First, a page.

My Instagram for Writers post gives more information, which may be of interest. Incidentally, since writing that post, I’ve reduced the number of hashtags I use, as I feel that 20 or more tends to be regarded as “spammy”. I currently use roughly 8 to 12 per post, and my recommendation would be to stay within that range.

I do still post on Tumblr, but have been through the stressful experience of having my account suspended and subsequently restored, over the Christmas 2018 into New Year 2019, period.

It’s a highly visual platform, and does have a vibrant writing community. The ability to queue posts is a useful feature. More about Tumblr on my Tumblr for Writers post.

Facebook?

Well, I’ve had a surprising recent success with my 80s/90s Music page on Facebook.

I think that, at this stage, I would advise all writers to maintain at least some low level presence on Facebook, if possible. Organic post reach does tend to be very low.

When scheduling to Facebook nowadays, I definitely recommend using the native scheduler, as your post reach will be better than if you had used an external app, such as Buffer.

I have a Facebook author page, and my poetry page, Vibrant Darkness. Any page “likes” would be very much appreciated.

 

I dabble in other social media sites, such as Reddit, but I’ve learnt that you can’t be everywhere, and I often can’t cope with maintaining even my primary sites.

Blogging and SEO is a high priority for me, at the moment. And my WIP – well, it should be…!

Check out my May 2019 post, in which I honestly discuss some of the stressful aspects of blogging and social media.

 

Hopefully, this updated Social Media for Writers post will be of interest.

My old post contains different information, and I will keep it “live”, as much of it is still relevant.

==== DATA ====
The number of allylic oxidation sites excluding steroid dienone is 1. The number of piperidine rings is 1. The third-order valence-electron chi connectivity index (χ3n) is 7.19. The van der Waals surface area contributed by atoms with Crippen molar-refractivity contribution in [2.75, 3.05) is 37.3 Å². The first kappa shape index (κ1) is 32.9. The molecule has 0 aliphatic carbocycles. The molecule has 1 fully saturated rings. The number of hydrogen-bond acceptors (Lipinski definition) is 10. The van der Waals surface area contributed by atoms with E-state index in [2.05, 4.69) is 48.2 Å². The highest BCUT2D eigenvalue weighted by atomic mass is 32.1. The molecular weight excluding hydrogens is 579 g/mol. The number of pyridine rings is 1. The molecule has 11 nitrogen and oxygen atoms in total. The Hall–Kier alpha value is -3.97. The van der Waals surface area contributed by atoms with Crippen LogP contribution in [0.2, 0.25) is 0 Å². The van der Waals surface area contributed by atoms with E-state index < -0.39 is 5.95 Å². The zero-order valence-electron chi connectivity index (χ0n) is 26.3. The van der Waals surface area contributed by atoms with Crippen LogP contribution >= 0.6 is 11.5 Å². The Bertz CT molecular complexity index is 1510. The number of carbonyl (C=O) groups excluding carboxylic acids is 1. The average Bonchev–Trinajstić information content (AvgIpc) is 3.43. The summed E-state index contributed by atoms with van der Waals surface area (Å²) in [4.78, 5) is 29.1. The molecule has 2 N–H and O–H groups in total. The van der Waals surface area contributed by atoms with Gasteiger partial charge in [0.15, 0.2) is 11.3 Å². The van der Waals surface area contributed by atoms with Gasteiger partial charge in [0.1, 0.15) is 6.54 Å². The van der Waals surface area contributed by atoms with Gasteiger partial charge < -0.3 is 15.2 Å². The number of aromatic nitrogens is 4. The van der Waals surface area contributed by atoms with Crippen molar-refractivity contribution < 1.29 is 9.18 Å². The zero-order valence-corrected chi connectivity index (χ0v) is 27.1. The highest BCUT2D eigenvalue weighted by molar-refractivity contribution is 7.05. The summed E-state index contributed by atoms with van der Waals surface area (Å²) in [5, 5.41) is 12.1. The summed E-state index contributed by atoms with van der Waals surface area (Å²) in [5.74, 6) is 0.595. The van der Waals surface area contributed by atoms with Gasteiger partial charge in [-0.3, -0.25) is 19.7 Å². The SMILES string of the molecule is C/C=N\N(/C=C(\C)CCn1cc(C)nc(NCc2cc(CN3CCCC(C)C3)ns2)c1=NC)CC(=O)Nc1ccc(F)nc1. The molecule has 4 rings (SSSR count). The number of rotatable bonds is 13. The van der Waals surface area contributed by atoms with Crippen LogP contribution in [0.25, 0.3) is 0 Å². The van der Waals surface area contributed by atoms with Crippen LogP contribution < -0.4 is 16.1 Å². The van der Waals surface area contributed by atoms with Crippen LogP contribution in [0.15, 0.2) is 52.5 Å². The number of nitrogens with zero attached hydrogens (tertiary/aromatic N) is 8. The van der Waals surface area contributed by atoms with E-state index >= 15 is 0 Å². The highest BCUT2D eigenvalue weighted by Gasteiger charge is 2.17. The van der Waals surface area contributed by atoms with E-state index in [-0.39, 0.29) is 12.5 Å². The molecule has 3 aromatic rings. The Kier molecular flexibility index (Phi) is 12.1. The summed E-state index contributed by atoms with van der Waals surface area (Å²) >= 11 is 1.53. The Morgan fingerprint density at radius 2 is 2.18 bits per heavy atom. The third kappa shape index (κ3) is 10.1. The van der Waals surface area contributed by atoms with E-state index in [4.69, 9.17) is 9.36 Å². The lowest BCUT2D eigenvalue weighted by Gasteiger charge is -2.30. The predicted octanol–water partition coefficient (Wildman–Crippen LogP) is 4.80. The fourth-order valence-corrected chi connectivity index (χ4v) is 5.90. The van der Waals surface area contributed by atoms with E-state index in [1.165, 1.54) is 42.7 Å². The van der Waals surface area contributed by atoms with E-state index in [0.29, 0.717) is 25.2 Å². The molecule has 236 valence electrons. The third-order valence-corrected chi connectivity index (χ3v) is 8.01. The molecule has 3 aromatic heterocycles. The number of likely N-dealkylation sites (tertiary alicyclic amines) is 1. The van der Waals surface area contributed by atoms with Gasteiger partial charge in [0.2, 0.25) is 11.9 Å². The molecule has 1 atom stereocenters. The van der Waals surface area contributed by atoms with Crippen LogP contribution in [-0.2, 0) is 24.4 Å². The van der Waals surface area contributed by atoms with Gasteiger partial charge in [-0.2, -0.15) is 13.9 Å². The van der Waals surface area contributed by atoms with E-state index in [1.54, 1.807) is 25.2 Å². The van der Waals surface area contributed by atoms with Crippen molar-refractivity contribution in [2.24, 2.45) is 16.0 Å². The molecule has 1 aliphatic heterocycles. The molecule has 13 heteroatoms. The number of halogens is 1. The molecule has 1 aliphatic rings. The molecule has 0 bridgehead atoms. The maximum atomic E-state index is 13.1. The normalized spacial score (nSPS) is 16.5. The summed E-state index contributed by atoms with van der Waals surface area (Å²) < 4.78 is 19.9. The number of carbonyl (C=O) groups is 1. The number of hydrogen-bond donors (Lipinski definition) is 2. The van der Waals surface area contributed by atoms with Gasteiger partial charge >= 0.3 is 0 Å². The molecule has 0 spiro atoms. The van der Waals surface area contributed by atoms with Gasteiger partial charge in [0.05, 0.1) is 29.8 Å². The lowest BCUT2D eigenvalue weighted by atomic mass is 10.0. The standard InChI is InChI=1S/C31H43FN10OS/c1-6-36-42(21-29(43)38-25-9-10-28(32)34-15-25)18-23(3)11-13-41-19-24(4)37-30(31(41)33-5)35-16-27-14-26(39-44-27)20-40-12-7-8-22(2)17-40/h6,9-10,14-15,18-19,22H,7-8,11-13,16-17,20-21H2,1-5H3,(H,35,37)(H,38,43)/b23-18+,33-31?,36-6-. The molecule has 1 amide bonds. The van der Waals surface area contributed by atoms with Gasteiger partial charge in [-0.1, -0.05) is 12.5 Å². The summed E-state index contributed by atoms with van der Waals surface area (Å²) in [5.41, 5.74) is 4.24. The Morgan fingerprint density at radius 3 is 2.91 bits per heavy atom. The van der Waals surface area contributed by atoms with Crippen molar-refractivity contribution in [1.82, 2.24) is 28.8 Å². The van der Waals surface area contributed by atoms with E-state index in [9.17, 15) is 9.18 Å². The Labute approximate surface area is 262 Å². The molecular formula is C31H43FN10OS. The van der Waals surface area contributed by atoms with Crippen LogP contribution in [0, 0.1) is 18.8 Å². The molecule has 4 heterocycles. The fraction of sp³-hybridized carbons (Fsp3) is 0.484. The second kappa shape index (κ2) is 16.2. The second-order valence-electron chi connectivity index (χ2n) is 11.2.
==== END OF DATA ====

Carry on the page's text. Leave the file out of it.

But, for example, I had a section on Google Plus in that post. I discuss the planned closure of Google Plus in a post from 2018.

 

Follow me on: Twitter, Pinterest, Instagram, and Tumblr.

80s/90s Music on Facebook: Over 1k Page “Likes” — January 24, 2019

80s/90s Music on Facebook: Over 1k Page “Likes”

fb-music

I mentioned my 80s/90s Music Facebook page in my previous post, regarding Tumblr.

This will be another very brief post, but I felt that I wanted to post specifically about my first ever 1k Facebook page.

Over 1k page “likes” on a Facebook page.

To me, and for me – that’s simply awesome.

I would love to tell you all how it happened. In truth, I don’t really know. I had hardly been going on to Facebook, and this page the most neglected of my three “fan” pages.

I had been scheduling a very low number of posts to my author and poetry pages, but hadn’t posted, scheduled or otherwise, to the music page, for a few months.

I returned to find that the page had over 900 fans, and subsequently started posting on the page.

Days later, the figure was over 1k. Hopefully, it will continue to grow, although social media algorithms are notoriously unpredictable.

My posts are also getting more reach than I’ve been accustomed to on Facebook.

Being honest, I’ve become used to almost no reach – and occasionally, none at all. So, this has come as a real surprise to me – and a welcome one, of course.

 

Could it be that organic reach on Facebook isn’t dead, after all? Who knows?